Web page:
Science Fiction/Fantasy

8 Fantasy Books Like GAME OF THRONES

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Grace Lapointe

Senior Contributor

Grace Lapointe’s fiction has been published in Kaleidoscope, Deaf Poets Society, Mobius: The Journal of Social Change, and is forthcoming in Corporeal Lit Mag. Her essays and poetry have been published in Wordgathering. Her stories and essays—including ones that she wrote as a college student—have been taught in college courses and cited in books and dissertations. More of her work is at, Medium, and Ao3.

Are you a fan of George R.R. Martin’s A Song of Ice and Fire series and Game of Thrones on HBO? Do you love the way that Westeros is loosely based on medieval Europe yet still its own world? Would you like more racially diverse main characters and authors and less explicit violence and sexist descriptions? Check out these awesome books like Game of Thrones. 

fantasy books like game of thrones

1. If you love Game of Thrones world-building: The Fifth Season by N.K. Jemisin

Fascinated by the geography of Westeros and Essos and how the climate shapes characters’ lives? Check out The Broken Earth, the Hugo and Nebula-winning science fiction trilogy by N. K. Jemison. On a post-apocalyptic planet with only one main continent, called the Stillness, frequent earthquakes and volcanic eruptions rule the characters’ lives.

Several characters are orogenes: people with the power to control earthquakes. Less powerful people both oppress and fear them. (A warning that orogenes, including orogene children, are often abused.) If you admire the resilience of Tyrion or Arya through adversity, you’ll love these characters.

Jemison creates an original world that draws on extensive knowledge of geology and geography. Even the planet’s mythology reflects their civilizations’ fear of the elements.

2. If you love the religions: Wizard Of Earthsea by Ursula K. Le Guin

Is your favorite part of GoT the religions that Martin invented, like the Old Gods and the New, the Drowned God, or Melisandre’s Lord of Light?

The Earthsea series by Ursula K. LeGuin uses vivid world-building to delve into its planet’s religions. The first book, A Wizard of Earthsea, introduces a young wizard named Ged learning to harness his powers. The second book, The Tombs of Atuan, follows a young priestess named Tenar, born into a sinister cult. This book shows how fringe religious groups can isolate people. The cultural differences between Ged and Tenar are striking. LeGuin also published a collection of myths called Tales from Earthsea.

3. Or are the dragons your favorite? Read His Majesty’s Dragon by Naomi Novik

If you can’t get enough of the dragons in GoT, try the Temeraire series by Naomi Novik. This historical fantasy series takes place during the Napoleonic Wars but imagines the British Army flying on dragons as an “air force.” The dragons are intelligent and form strong bonds with their human riders. The series describes dragon breeds and behavior in detail and follows them all around the world, from England to China. It’s a surprisingly touching, fast-paced adventure and appropriate for YA readers.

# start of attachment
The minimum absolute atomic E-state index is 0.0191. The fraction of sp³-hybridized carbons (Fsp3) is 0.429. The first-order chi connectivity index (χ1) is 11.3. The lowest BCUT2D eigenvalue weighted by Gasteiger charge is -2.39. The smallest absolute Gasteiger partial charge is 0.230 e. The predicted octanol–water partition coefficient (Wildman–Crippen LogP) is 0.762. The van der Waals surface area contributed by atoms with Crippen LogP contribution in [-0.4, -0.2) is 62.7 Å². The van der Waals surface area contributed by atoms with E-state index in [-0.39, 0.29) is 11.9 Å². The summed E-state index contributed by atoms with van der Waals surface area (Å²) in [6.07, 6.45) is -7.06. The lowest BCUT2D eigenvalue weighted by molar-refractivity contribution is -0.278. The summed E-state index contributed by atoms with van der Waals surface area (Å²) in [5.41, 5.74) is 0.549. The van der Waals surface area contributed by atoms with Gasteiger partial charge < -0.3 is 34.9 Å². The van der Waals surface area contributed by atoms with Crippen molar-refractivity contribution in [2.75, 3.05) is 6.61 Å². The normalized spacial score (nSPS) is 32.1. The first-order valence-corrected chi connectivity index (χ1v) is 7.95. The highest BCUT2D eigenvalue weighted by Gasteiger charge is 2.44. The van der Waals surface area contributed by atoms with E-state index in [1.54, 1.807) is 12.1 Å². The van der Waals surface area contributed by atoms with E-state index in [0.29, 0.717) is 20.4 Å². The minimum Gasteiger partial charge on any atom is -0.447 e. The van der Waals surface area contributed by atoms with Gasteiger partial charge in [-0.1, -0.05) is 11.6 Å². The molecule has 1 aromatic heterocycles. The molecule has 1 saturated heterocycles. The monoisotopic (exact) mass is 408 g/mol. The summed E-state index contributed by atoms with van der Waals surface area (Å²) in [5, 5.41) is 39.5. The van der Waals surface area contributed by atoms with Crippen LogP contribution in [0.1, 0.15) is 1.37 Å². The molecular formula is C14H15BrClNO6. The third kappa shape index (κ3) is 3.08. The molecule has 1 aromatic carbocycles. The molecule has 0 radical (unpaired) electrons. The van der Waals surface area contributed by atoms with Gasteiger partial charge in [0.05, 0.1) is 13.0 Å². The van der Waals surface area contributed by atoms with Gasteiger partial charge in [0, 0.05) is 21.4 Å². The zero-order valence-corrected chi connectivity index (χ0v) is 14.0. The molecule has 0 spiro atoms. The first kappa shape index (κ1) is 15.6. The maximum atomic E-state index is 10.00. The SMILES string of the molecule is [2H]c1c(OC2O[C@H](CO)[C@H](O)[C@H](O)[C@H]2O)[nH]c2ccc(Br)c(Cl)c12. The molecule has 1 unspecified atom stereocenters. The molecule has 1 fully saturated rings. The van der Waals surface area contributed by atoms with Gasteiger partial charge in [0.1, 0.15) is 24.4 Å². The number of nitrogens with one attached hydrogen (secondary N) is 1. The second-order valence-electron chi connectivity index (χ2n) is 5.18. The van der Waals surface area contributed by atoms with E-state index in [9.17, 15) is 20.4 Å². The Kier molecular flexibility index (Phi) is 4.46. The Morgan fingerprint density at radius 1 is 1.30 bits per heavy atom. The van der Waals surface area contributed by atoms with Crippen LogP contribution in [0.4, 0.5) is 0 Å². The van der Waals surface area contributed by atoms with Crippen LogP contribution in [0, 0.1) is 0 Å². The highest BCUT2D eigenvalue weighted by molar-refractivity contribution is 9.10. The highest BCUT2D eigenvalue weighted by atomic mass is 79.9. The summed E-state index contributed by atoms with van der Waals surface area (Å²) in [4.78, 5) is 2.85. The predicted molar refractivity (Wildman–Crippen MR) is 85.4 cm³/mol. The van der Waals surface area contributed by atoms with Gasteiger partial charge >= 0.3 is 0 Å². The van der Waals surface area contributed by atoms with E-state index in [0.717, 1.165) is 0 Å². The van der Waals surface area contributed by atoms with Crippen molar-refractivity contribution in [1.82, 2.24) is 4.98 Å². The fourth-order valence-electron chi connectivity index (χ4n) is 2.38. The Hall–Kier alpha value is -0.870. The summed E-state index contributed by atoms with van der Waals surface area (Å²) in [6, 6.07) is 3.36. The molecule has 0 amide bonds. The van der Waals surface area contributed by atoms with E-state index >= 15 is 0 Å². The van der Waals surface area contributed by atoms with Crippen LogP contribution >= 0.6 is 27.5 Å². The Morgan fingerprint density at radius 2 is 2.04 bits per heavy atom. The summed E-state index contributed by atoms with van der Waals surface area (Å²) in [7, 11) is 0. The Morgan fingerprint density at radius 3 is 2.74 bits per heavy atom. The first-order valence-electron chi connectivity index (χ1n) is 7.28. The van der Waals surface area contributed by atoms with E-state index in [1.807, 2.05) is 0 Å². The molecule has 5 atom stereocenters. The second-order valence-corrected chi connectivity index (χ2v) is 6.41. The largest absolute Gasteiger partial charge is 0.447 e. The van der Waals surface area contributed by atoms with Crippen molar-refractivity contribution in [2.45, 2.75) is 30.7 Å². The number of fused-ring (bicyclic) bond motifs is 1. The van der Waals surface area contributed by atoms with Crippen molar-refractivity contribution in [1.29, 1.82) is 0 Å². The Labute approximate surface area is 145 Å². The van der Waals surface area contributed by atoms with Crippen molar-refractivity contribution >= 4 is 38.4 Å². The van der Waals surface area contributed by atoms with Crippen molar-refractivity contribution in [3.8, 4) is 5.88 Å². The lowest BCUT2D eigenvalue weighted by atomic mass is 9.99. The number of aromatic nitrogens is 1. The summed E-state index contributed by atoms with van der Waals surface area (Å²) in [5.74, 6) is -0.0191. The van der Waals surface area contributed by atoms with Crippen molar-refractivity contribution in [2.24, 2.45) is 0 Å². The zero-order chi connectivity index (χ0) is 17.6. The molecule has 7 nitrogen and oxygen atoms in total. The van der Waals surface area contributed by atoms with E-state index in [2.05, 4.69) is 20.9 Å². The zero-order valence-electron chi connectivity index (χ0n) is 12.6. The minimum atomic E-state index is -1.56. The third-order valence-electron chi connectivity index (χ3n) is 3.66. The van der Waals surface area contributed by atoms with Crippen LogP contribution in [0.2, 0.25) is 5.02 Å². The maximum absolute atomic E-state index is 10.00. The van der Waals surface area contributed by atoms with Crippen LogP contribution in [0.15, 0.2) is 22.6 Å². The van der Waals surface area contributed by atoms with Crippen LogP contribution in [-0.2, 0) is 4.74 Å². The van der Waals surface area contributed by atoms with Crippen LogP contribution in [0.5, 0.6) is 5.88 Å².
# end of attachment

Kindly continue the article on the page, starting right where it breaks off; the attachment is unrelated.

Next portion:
4. If YOu Love Political intrigue: The Other Boleyn Girl by Philippa Gregory

Is your favorite part of GoT the political scheming—wondering who will end up on the Iron Throne? Although these are historical fiction, not fantasy, consider Philippa Gregory’s novels, especially The Other Boleyn Girl. It centers on Mary Boleyn, Anne Boleyn’s youngest sister. It takes a lot of historical liberties, but shows how ruthlessly some people try to become—or get close to—royalty. There are definitely some Lannisters in these books. (Trigger warning: although none of these books are as graphic as A Song of Ice and Fire, The Other Boleyn Girl does contain implied incest).

5. For More ancient Mythology: The Dark Is Rising By Susan Cooper

The Dark is Rising sequence by Susan Cooper is a classic YA series that draws on Arthurian legends and Norse and Celtic mythology. “A seventh son of a seventh son,” Will Stanton learns on his eleventh birthday that he’s one of the Old Ones. They’re powerful immortals who fight the forces of evil. The frequent use of myths, rhymes, and songs make this series mesmerizing.

6. With A Bit Of YA Romance: The Crown’s Game by Evelyn Skye

Looking for books like Game of Thrones, but wish it was appropriate for a YA audience and had more romance?

The Crown’s Game by Evelyn Skye is a YA fantasy/romance, set in an idealized version of Imperial Russia. Vika and Nikolai, two teenagers with magical powers, must fight to the death to become the next enchanter who protects the Czar. This book has beautiful descriptions of its setting and draws from folklore. Although it’s often suspenseful, there’s more romance than battles.

7. Shadow and Bone by Leigh Bardugo

In the Grisha trilogy, Leigh Bardugo’s Grishaverse draws similar inspiration from Imperial Russia. In a hierarchical society, orphan Alina Starkov discovers that she is a Grisha, a person with specialized, magical powers. Alina’s rare power is summoning light. There’s a dark side to her power: she’s tempted to abuse it and horrified when peasants worship her as a saint.

This YA series is filled with witty banter, romance, and intense fantasy battles.

8. An Ember in the Ashes by Sabaa Tahir

For a YA fantasy world reminiscent of ancient Rome, try An Ember in the Ashes by Sabaa Tahir. In a brutal, dystopian empire, Laia acts as a rebel spy to rescue her brother after he’s been arrested. A skilled soldier named Elias also fights against the oppressive regime. The first in a series, this book shifts back and forth between Elias and Laia’s POVs.



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